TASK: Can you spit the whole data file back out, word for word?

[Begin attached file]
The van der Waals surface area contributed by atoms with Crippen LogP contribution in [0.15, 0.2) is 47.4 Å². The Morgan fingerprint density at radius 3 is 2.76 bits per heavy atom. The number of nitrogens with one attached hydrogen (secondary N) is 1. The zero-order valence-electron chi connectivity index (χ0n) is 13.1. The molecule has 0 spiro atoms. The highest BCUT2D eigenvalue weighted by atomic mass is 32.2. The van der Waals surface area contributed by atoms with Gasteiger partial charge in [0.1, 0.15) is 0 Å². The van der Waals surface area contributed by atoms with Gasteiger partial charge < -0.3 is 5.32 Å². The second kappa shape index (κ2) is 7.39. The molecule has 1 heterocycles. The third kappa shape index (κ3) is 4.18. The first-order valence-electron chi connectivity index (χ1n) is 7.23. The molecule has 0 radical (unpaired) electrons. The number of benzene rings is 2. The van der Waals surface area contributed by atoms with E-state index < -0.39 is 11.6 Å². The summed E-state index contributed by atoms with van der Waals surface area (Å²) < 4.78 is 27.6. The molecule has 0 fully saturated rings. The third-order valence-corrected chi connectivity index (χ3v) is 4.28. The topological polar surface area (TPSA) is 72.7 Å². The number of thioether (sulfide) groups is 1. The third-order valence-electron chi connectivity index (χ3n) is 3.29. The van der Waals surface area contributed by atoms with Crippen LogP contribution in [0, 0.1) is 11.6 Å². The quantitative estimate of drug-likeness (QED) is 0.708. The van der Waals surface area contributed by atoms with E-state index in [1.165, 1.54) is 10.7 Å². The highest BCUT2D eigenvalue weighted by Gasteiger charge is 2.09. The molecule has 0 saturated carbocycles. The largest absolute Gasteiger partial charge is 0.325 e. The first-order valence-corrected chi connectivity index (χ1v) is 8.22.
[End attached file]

The van der Waals surface area contributed by atoms with Crippen LogP contribution in [0.15, 0.2) is 47.4 Å². The Morgan fingerprint density at radius 3 is 2.76 bits per heavy atom. The number of nitrogens with one attached hydrogen (secondary N) is 1. The zero-order valence-electron chi connectivity index (χ0n) is 13.1. The molecule has 0 spiro atoms. The highest BCUT2D eigenvalue weighted by atomic mass is 32.2. The van der Waals surface area contributed by atoms with Gasteiger partial charge in [0.1, 0.15) is 0 Å². The van der Waals surface area contributed by atoms with Gasteiger partial charge < -0.3 is 5.32 Å². The second kappa shape index (κ2) is 7.39. The molecule has 1 heterocycles. The third kappa shape index (κ3) is 4.18. The first-order valence-electron chi connectivity index (χ1n) is 7.23. The molecule has 0 radical (unpaired) electrons. The number of benzene rings is 2. The van der Waals surface area contributed by atoms with E-state index < -0.39 is 11.6 Å². The summed E-state index contributed by atoms with van der Waals surface area (Å²) < 4.78 is 27.6. The molecule has 0 fully saturated rings. The third-order valence-corrected chi connectivity index (χ3v) is 4.28. The topological polar surface area (TPSA) is 72.7 Å². The number of thioether (sulfide) groups is 1. The third-order valence-electron chi connectivity index (χ3n) is 3.29. The van der Waals surface area contributed by atoms with Crippen LogP contribution in [0, 0.1) is 11.6 Å². The quantitative estimate of drug-likeness (QED) is 0.708. The van der Waals surface area contributed by atoms with E-state index in [1.165, 1.54) is 10.7 Å². The highest BCUT2D eigenvalue weighted by Gasteiger charge is 2.09. The molecule has 0 saturated carbocycles. The largest absolute Gasteiger partial charge is 0.325 e. The first-order valence-corrected chi connectivity index (χ1v) is 8.22.